Live Review: Sam Fender at Manchester Academy
Before Sam Fender had even taken to the stage there was an overwhelming expectation from the crowd.
His debut album Hypersonic Missiles was released to extraordinary critical acclaim and peaked at the top of the UK Album charts. The response to his tour announcement was undeniably huge. The hype was real, but could Sam Fender put on a show to live up to expectations?
The familiar drum intro to ‘Will We Talk’ kicked off proceedings to raucous applause and the mixed crowd, ranging from teens to grandparents, were going wild. The crowd were singing their heart out from the start and Fender instantly thrived off of the noise the crowd generated.
In an unusual twist, he followed with three songs not on the album. The first was ‘Millennial’, then ‘Start Again’, followed by ‘Greasy Spoon’, where the amazing cartoon visuals on stage began. This gig perfectly demonstrated how to strongly, yet subtly, immerse a crowd. This show used the screens to great effect, which included cartoon Trump monsters (an angry looking US President with tentacles) and a whole host of psychedelic images befitting to the themes of each song. The energy in the room had now reached stratospheric heights.
Sam treated the crowd with a completely new song that was written for the album, yet was cut at the last minute. After hearing ‘Do You Burn’ (an assumed title of the new track) in its first ever live performance, I am extremely excited to finally hear it as a studio recording. “The song has been recorded and is likely to be released within the next couple of weeks”, Fender exclaimed as the crowd now had something else to look forward to soon.
Sam’s humility and love for his music could not be demonstrated any better than during ‘The Borders.’ “I wrote this song with my best mates and it’s the one song I’ve written that is the closest thing to making me truly happy.” He wrote the song with lifelong friends Dean ‘Deano’ Thompson (guitar) and Johnny ‘Blue Hat’ Davis (saxophone) who form one half of his touring band. The chemistry that those lads have on stage is awe inspiring. You can tell that this boy has a passion for what he does, has an incredible love of music and is a born performer. I don’t think I’ve ever seen someone look so happy to be on stage performing.
‘Dead boys’ is an extremely emotional song based on themes of male suicide and encouraging men to open up about mental health. It was performed to perfection. I cannot stress how clean the whole show was. There was not a single mistake, no missed chords, no flat notes and not a single technical glitch. Flawless performances are very rare and yet on the first gig of the tour, Fender pulled this out of the bag.
A sea of people on shoulders greeted ‘Hypersonic Missiles.’ Sam clearly was struggling to contain his emotions during this song and halfway through the final chorus he had to take a step back to take everything in. You could see how much he was affected by 3000 people all singing, dancing and losing themselves in his music. I don’t think any regular human being could be immune to that. I could never in my life see themes of nuclear annihilation and war be such a perfect sing along. Somehow, it just works. I can’t explain it. It just does.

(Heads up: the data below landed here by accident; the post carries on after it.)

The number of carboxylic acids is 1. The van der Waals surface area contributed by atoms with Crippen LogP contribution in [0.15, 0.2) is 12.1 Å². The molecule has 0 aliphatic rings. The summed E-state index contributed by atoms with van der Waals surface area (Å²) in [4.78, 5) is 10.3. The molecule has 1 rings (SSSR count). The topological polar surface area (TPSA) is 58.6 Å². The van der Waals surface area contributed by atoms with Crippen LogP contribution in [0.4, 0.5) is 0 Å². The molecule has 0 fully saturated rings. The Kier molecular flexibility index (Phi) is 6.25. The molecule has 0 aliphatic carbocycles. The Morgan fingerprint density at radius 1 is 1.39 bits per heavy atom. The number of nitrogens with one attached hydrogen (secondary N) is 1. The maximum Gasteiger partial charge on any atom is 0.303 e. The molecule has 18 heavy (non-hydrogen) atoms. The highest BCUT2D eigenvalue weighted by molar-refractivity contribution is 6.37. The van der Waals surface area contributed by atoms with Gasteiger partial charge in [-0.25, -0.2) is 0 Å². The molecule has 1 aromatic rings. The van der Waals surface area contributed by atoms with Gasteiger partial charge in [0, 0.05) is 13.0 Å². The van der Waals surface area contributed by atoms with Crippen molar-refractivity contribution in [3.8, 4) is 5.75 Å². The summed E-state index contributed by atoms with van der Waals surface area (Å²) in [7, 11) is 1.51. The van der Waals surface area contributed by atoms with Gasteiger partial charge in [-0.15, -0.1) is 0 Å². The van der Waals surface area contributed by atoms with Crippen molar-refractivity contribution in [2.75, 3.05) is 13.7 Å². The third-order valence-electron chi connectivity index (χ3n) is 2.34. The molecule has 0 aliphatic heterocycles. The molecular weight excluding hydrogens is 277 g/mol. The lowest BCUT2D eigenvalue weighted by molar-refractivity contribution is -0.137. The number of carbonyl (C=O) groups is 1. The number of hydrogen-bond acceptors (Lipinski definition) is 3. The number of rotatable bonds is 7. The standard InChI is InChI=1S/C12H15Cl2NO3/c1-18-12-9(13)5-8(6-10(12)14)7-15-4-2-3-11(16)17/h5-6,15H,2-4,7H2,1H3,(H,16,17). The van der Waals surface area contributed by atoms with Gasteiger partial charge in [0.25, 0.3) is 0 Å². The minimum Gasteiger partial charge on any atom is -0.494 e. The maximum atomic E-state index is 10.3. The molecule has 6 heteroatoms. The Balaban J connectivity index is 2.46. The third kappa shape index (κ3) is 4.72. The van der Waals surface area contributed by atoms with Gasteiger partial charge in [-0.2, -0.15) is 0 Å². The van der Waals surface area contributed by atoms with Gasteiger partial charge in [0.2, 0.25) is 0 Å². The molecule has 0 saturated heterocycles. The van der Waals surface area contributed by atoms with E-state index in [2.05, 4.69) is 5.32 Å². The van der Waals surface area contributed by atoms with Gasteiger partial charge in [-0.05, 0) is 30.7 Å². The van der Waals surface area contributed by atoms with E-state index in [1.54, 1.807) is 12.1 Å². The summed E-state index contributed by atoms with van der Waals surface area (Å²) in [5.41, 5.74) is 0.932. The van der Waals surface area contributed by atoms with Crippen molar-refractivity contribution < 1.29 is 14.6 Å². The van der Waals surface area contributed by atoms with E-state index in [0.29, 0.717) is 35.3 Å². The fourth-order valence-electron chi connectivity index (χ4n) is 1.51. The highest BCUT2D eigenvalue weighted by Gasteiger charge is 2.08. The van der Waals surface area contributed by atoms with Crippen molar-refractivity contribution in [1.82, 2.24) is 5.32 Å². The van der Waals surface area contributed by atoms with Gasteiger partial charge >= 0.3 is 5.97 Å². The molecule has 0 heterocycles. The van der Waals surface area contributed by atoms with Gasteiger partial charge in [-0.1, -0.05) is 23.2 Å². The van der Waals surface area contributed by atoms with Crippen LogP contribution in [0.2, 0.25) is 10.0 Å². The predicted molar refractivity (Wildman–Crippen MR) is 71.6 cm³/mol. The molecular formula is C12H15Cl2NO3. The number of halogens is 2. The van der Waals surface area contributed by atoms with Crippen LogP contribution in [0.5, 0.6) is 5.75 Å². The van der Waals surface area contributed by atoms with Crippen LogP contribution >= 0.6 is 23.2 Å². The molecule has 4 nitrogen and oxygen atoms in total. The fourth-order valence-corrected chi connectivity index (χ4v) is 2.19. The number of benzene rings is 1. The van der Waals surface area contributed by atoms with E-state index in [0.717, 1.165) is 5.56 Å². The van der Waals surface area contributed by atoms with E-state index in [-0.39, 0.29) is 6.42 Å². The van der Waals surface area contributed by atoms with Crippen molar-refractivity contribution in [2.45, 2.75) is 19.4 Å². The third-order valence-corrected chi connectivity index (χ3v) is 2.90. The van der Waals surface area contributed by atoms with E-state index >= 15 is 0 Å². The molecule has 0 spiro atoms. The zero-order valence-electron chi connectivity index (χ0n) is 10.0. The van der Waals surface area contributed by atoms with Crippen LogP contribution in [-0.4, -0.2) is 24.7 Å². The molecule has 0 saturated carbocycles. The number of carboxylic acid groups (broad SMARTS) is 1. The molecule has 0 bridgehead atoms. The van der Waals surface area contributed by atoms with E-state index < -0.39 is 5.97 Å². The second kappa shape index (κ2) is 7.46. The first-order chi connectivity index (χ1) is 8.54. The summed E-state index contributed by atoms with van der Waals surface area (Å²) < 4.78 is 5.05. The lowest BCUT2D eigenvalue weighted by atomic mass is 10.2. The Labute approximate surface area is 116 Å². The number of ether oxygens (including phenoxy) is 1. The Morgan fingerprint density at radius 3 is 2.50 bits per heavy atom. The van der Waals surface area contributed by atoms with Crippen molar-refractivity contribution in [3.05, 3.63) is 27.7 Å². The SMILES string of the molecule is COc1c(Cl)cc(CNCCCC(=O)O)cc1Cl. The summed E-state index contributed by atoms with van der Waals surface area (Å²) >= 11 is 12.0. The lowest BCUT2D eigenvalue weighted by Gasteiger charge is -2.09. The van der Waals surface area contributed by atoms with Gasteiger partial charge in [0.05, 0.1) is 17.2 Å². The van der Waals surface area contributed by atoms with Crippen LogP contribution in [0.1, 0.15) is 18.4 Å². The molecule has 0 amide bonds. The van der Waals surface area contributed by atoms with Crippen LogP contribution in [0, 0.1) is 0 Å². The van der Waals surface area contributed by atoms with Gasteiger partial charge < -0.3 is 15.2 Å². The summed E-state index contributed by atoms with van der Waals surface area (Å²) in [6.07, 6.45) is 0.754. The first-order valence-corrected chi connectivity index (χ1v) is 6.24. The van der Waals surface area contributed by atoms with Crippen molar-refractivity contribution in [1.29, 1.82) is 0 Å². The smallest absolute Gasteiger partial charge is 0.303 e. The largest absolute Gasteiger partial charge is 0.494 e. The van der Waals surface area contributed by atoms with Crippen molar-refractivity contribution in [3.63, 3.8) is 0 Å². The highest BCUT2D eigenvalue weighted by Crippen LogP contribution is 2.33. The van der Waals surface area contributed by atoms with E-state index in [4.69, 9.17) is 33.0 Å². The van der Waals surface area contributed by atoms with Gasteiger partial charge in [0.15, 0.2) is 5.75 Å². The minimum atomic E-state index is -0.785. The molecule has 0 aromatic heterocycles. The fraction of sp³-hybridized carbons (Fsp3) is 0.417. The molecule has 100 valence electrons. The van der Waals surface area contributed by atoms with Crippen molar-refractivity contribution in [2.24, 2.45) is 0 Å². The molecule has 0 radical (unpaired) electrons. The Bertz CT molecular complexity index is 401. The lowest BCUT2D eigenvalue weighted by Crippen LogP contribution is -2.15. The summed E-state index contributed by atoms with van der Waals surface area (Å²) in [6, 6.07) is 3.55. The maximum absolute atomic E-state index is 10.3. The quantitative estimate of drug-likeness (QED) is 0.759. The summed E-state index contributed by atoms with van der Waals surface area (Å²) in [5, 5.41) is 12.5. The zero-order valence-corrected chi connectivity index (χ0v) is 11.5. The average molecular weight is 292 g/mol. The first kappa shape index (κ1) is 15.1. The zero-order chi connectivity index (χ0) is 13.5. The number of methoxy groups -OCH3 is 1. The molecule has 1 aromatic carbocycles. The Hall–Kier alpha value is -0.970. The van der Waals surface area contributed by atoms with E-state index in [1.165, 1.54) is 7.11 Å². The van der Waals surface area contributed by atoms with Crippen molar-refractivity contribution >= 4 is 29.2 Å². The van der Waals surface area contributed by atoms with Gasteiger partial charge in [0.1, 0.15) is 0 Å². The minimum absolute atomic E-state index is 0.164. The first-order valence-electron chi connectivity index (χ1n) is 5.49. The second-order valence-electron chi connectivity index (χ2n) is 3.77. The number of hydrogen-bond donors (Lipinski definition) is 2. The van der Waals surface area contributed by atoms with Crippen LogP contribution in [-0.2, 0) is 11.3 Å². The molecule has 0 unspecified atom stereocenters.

The band left the stage and Fender returned with just his guitar. “Dark grey vistas of this weathered place” began the emotional lyrics to ‘Leave Fast.’ A song about unemployment, poverty and a “community ignored for generations.” I suddenly found myself, alongside many in the crowd, with tears streaming down my face. It was a beautiful moment to reflect. With its stunning guitar solo ending, the song is an example of a certain kind of perfection that really affects an audience. It was impeccable.
I am completely astounded that the crowd and Sam had enough energy to get through ‘That Sound’. “I’m probably going to get sued for this song because it’s a massive rip off of every indie hit ever”, preceded the overdriven heavyweight of the album. The crowd weren’t going to give in yet, not in the slightest. Mosh pits were plentiful and even though the whole crowd were physically exhausted, the nonstop jumping did not cease.
Ending the night with a cover of Bruce Springsteen’s ‘Dancing in the Dark’ was inspired. It was a colossal middle finger to his critics, many of whom suggest he is just a copycat of the rock icon.
If any bands are out there wanting an example of how to put on a show, look no further. This gig was special in so many ways. I cried, laughed, jumped and sang without fail, alongside 3000 other people who were carried on the same emotional roller-coaster. 10 out of 10 doesn’t do this gig the justice it deserves.